For too long we have run an economic model based on generating growing tax revenues from an ever smaller global elite to pay for the welfare costs of a workforce increasingly dependent on handouts. Whitehall has tended to treat social policy quite separately from economic policy. The inevitably siloed thinking entrenched into the Whitehall machine – the Treasury and the Department for Business, Energy and Industrial Strategy for ‘growth’ and the Department for Work and Pensions, Department of Health and Department for Education for ‘public services’ – compounds a lack of integrated policymaking to tackle the socio-economic causes of low productivity. The challenges holding back the people and places we need to help do not fall neatly into Whitehall silos.

Since 1997 successive governments have pursued a model of growth based on a booming service sector, high levels of low-cost migrant labour and housing and asset inflation whilst putting in place a policy framework to support long term industrial renaissance and rebalancing. The EU referendum demonstrated that this model of growth was not working for too many people.

Our industrial strategy must be as much about lifting communities out of low-skill and low-wage stagnation as it is about driving pockets of new activity. We need Cambridge to continue to grow but we also need to ensure that communities from Cromer to Carlisle and Caithness, which do not enjoy the benefits of being a global technology cluster, can participate too. That means new measures to drive infrastructure and skills investment to spread opportunities more widely.

The Great Crash and its aftermath – including Brexit – represents a chance for a new generation to think these problems through and tackle them. We all have a part to play. This is the reason I set up the 2020 Conservatives Group in Parliament six years ago as a forum for a new generation of progressive Conservative MPs, regardless of increasingly old fashioned labels of ‘left’ or ‘right’, and from both sides of the Europe debate, to discuss new ways to tackle the current problems facing our country, beyond the conventional silos of Whitehall. Drawing on previous career experiences outside of Parliament, the group also looks ahead strategically at the potential longer-term social and economic challenges that may confront us in the future.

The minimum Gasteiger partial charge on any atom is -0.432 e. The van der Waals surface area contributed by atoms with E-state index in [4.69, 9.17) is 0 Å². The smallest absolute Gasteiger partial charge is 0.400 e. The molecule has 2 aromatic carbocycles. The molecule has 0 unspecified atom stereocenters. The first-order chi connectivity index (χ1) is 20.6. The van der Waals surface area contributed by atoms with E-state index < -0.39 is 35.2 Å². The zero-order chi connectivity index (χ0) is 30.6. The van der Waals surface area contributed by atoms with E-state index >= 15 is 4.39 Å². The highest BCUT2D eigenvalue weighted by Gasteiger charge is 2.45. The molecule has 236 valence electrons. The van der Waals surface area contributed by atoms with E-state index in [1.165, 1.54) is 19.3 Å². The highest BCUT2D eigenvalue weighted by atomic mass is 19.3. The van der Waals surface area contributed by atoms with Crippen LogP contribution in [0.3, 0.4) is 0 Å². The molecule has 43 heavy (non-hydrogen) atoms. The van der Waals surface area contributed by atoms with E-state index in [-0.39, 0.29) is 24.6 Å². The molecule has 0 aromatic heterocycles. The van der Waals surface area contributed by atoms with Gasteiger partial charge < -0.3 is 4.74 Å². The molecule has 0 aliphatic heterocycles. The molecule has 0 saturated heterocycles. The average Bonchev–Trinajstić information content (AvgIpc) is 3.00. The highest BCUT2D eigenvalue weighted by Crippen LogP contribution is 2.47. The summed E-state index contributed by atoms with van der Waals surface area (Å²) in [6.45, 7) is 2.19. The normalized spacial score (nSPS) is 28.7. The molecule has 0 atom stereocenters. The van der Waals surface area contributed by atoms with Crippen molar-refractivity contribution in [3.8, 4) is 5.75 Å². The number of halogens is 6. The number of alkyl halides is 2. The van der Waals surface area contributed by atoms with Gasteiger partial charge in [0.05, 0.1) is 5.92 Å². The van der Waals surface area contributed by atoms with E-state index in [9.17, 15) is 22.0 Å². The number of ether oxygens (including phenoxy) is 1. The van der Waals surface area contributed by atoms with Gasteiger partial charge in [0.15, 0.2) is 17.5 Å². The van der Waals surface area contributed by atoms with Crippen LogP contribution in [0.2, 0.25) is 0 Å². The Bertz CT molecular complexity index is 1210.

I believe that technology, and a new zeitgeist of public sector (as well as private sector) enterprise hold the key to resolving the barriers that are currently holding back the development of new opportunities in our society. With innovative new approaches to better infrastructure and skills to connect opportunities to the people and places left behind, better incentives and freedoms for our great innovators to lead the way in public sector innovation, and new models of mutualised public/ private partnerships and ventures, we can build an economy that genuinely works for everyone.

The Government has already set about making this happen. Through the industrial strategy, the £23billion package of investment in new infrastructure and innovation announced by the Chancellor, Philip Hammond, we can now be much bolder in developing a twenty-first century knowledge economy infrastructure that will be the foundation for economic success.

The success of inclusive growth rests on a number of core foundations: that our economy grows, that social inequality is redressed; that people are given the skills they need to pursue a career in the new economy and that we better spread the opportunities of the global economy hitherto enjoyed by a segment of our workforce to the many.

This can only be achieved if we recognise the way in which enterprise and opportunity are interdependent. Together, politicians from all parties have a chance to set out a new path for a Global Britain: making our country the world capital of innovation and opportunity. Not trickle-down economics, but ‘innovation economics’ where the private and public sector commit to a programme of supporting each other for mutual benefit.

An economy that works for everyone is an economy in which the country unites around the twin pillars of opportunity and security which are open to all. A country united by a lived truth of the shared values of opportunity and security. A county in which ‘shared values’ are as important as ‘shareholder value’. And in which both are better shared by all. A country once again with that precious alignment of economic and social purpose which is the hallmark of all great civilisations. It’s a great prize.

George Freeman MP is Conservative Member of Parliament for Mid Norfolk and Chair of the Prime Minister’s Policy Board.